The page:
They offer an HTTP Blacklist (or http:bl) service. This provides an API whereby you can query their database to find out if a given visitor is likely to be a spammer. This uses DNS, so each query is relatively quick. You can decide how aggressive this check will be. They return a threat rating for any given IP address that tells you just how much spam activity they've seen from that address. You can decide how high the rating must be before you block the visitor.

To use their http:bl service, you need an API key. For that, you need to create an account at Project Honey Pot. You also need to be an active contributor to their project, which is entirely reasonable. You do this by any one of the following:

  • Running your own honey pot
  • Giving them an MX record
  • Referring other people to their website

Those who help the service to run can use its data to protect their own sites.

How To Use Project Honey Pot in Drupal

Lastly, how do you use the http:bl service in a Drupal site?

In one of two ways.

Option 1: Implement Bad Behavior. I know — it's misspelt.

Bad Behavior is a set of PHP scripts which prevents spambots from accessing your site by analyzing their actual HTTP requests and comparing them to profiles from known spambots. It goes far beyond User-Agent and Referer.

There is a Bad Behavior Drupal module.

The pluses:

  • It's a mature project, with some experienced Drupal contributors behind it.
  • It's dead-easy to install.
  • If you use Drush, enabling the module will automatically download the Bad Behavior libraries.

The minuses:

  • The issue queue and git repository both suggest that the module is very minimally maintained. (Last commit: 21 Oct 2014)
  • New versions of the Bad Behavior library take forever for the module to support officially. [The most recent version of Bad Behavior is 2.2.19 released 25 Aug 2016. The module asks for 2.2.15, released 24 Dec 2013.]
  • Only Drupal 7 is supported, with no hints of work on Drupal 8 even being planned, let along begun. That's a shame: It's a good module, and a good library.

What's this got to do with Project Honey Pot? Bad Behavior implements support for Project Honey Pot. It's optional — you can use Bad Behavior without Project Honey Pot. But right there, within your Drupal module configuration settings, you can set the Project Honey Pot API key, and you're away.

Option 2: Use the Project Honey Pot module

There is an http:bl module. It says it's minimally maintained, but there's an active Drupal 8 (-dev) branch. The last commit (at time of writing) was April 10 2017 for 8.x-1.x and March 25 2017 for 7.x-1.x. This will allow you to use http:bl directly in your Drupal site.

The project page says "http:BL has been adopted for use to enhance protection on Drupal.org." I'm unclear whether the module itself is in production use on drupal.org, or whether that claim merely refers to the http:bl service.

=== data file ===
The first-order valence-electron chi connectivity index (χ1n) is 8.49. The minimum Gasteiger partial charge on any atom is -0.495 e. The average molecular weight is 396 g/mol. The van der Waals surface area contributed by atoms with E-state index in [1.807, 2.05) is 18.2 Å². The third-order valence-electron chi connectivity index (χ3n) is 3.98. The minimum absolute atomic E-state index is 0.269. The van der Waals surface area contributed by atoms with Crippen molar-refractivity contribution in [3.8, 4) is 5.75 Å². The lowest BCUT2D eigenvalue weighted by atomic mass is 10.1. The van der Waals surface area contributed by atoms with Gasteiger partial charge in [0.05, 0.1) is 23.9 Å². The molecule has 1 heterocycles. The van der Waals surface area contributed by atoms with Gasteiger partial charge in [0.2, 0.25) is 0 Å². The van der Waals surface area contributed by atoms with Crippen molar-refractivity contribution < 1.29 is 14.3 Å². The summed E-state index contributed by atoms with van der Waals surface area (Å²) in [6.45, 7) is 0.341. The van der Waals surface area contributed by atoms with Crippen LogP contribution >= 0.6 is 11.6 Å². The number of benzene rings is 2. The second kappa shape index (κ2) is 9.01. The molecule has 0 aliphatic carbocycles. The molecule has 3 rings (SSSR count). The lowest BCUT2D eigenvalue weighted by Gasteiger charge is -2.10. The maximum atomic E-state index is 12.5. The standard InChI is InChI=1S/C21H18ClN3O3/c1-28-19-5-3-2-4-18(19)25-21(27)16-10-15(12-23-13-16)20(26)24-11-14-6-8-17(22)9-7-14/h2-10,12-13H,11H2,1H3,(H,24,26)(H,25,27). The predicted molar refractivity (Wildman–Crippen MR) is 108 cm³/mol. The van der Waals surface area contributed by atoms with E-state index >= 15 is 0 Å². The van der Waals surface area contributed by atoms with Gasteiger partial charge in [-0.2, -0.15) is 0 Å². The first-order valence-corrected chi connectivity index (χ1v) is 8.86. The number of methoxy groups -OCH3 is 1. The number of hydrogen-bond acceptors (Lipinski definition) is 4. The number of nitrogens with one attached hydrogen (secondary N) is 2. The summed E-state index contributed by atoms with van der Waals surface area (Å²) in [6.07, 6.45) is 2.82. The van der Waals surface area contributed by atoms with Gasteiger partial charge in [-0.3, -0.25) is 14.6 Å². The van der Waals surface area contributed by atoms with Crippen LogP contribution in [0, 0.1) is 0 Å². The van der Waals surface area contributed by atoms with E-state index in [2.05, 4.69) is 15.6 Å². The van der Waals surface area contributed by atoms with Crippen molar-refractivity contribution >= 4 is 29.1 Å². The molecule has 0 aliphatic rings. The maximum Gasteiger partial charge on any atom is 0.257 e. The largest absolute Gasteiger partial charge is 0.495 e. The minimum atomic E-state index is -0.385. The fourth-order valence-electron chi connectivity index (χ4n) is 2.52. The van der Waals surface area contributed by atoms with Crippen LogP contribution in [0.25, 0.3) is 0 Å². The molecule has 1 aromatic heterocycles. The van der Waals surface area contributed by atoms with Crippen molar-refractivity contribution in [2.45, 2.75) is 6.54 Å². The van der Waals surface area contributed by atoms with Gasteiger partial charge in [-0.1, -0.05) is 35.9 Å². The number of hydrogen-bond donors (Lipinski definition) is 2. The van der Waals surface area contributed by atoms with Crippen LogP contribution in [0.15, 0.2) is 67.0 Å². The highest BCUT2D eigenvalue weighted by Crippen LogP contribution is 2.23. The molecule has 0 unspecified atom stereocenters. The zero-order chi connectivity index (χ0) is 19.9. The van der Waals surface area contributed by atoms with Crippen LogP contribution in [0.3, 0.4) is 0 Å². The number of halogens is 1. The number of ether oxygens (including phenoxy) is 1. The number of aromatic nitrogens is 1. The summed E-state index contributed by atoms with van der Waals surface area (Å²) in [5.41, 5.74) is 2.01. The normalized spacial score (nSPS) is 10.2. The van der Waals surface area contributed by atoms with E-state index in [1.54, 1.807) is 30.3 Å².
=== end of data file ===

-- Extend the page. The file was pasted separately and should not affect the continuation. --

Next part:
Over To You

Comments are open. If you've got experiences of Project Honey Pot (good or bad), with or without Bad Behavior, please pile in.

I'll monitor this site to see how effective it is at reducing spam. What I'm watching for is a reduction in the number of spam attempts that Mollom has to block.

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Comments

PROMES's picture
Submitted by PROMES on

I am using project http:bl and mollom for years now. Shortly I installed bad-behavior as well (without the http:bl settings) in D7 sites. This combination in about 50 sites, ranging from D5 (yes still!) to D7.
This together with some other drupal and own modules do block spam very well. All modules block other aspects of spam and attacks.
Mollom recommendends to switch to project honeypot (yes the drupal project, not http:bl) and recaptcha. Since recaptcha blocks caching (by using captcha) I am eager to hear better alternatives.

James Oakley's picture
Submitted by James Oakley on

Thank you - I'd like know what the "other drupal and own modules" includes.

"Honeypot" is confusing because it's ambiguous. I can see you're clear, but others may not be: This post of mine is discussing a project called "Project Honey Pot", which has its own Drupal module. That's not to be confused with the module recommended by Mollom, named Honeypot. That has no cloud connectivity, but uses a few on-page features that spammer are likely to trigger, so that it acts as its own inline honeypot.

I wasn't happy with the Mollom suggestion of using Honeypot + reCaptcha. I hadn't even thought of the caching problem (although, now you mention it, bleh). I was initially bothered by the intrustive nature of it. The whole point of Mollom is that it applies heuristics to a post, and only asks for a captcha when it's unsure whether a post is spam. The vast majority of posters never need to complete a captcha. To switch to reCaptcha is to lose all of that benefit for "ham" posters.